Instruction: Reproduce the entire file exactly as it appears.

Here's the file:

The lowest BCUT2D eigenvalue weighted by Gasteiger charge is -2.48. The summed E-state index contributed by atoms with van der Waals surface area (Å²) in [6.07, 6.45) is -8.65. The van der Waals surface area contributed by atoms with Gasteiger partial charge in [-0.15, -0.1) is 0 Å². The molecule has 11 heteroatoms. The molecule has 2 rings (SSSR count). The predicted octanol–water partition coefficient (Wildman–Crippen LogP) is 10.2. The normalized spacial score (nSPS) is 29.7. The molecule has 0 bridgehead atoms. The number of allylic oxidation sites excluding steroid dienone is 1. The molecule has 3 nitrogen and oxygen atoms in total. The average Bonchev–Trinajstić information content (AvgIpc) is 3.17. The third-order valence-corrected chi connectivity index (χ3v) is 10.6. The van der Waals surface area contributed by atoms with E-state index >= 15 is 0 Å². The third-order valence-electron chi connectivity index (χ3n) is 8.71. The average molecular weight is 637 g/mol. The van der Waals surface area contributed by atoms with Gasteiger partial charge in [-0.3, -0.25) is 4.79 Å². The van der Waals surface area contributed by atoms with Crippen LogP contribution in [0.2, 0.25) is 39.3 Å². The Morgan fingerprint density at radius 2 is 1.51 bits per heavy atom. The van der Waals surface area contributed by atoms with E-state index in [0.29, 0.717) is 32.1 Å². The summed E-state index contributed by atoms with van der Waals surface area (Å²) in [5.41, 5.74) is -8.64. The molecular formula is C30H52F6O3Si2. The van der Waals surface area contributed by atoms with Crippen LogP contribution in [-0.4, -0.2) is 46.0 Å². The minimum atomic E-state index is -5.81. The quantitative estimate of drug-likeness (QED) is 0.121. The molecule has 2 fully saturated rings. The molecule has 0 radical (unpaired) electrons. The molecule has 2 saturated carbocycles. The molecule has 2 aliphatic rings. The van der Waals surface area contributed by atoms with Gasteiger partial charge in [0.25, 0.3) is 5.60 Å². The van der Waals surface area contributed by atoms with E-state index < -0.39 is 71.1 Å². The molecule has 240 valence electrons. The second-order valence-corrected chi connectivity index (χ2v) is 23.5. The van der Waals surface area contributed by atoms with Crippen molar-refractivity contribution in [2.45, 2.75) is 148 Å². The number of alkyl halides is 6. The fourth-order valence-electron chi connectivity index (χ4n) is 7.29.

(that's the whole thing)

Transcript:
The lowest BCUT2D eigenvalue weighted by Gasteiger charge is -2.48. The summed E-state index contributed by atoms with van der Waals surface area (Å²) in [6.07, 6.45) is -8.65. The van der Waals surface area contributed by atoms with Gasteiger partial charge in [-0.15, -0.1) is 0 Å². The molecule has 11 heteroatoms. The molecule has 2 rings (SSSR count). The predicted octanol–water partition coefficient (Wildman–Crippen LogP) is 10.2. The normalized spacial score (nSPS) is 29.7. The molecule has 0 bridgehead atoms. The number of allylic oxidation sites excluding steroid dienone is 1. The molecule has 3 nitrogen and oxygen atoms in total. The average Bonchev–Trinajstić information content (AvgIpc) is 3.17. The third-order valence-corrected chi connectivity index (χ3v) is 10.6. The van der Waals surface area contributed by atoms with E-state index >= 15 is 0 Å². The third-order valence-electron chi connectivity index (χ3n) is 8.71. The average molecular weight is 637 g/mol. The van der Waals surface area contributed by atoms with Gasteiger partial charge in [-0.3, -0.25) is 4.79 Å². The van der Waals surface area contributed by atoms with Crippen LogP contribution in [0.2, 0.25) is 39.3 Å². The Morgan fingerprint density at radius 2 is 1.51 bits per heavy atom. The van der Waals surface area contributed by atoms with E-state index in [0.29, 0.717) is 32.1 Å². The summed E-state index contributed by atoms with van der Waals surface area (Å²) in [5.41, 5.74) is -8.64. The molecular formula is C30H52F6O3Si2. The van der Waals surface area contributed by atoms with Crippen LogP contribution in [-0.4, -0.2) is 46.0 Å². The minimum atomic E-state index is -5.81. The quantitative estimate of drug-likeness (QED) is 0.121. The molecule has 2 fully saturated rings. The molecule has 0 radical (unpaired) electrons. The molecule has 2 saturated carbocycles. The molecule has 2 aliphatic rings. The van der Waals surface area contributed by atoms with Gasteiger partial charge in [0.25, 0.3) is 5.60 Å². The van der Waals surface area contributed by atoms with E-state index < -0.39 is 71.1 Å². The molecule has 240 valence electrons. The second-order valence-corrected chi connectivity index (χ2v) is 23.5. The van der Waals surface area contributed by atoms with Crippen molar-refractivity contribution in [2.45, 2.75) is 148 Å². The number of alkyl halides is 6. The fourth-order valence-electron chi connectivity index (χ4n) is 7.29.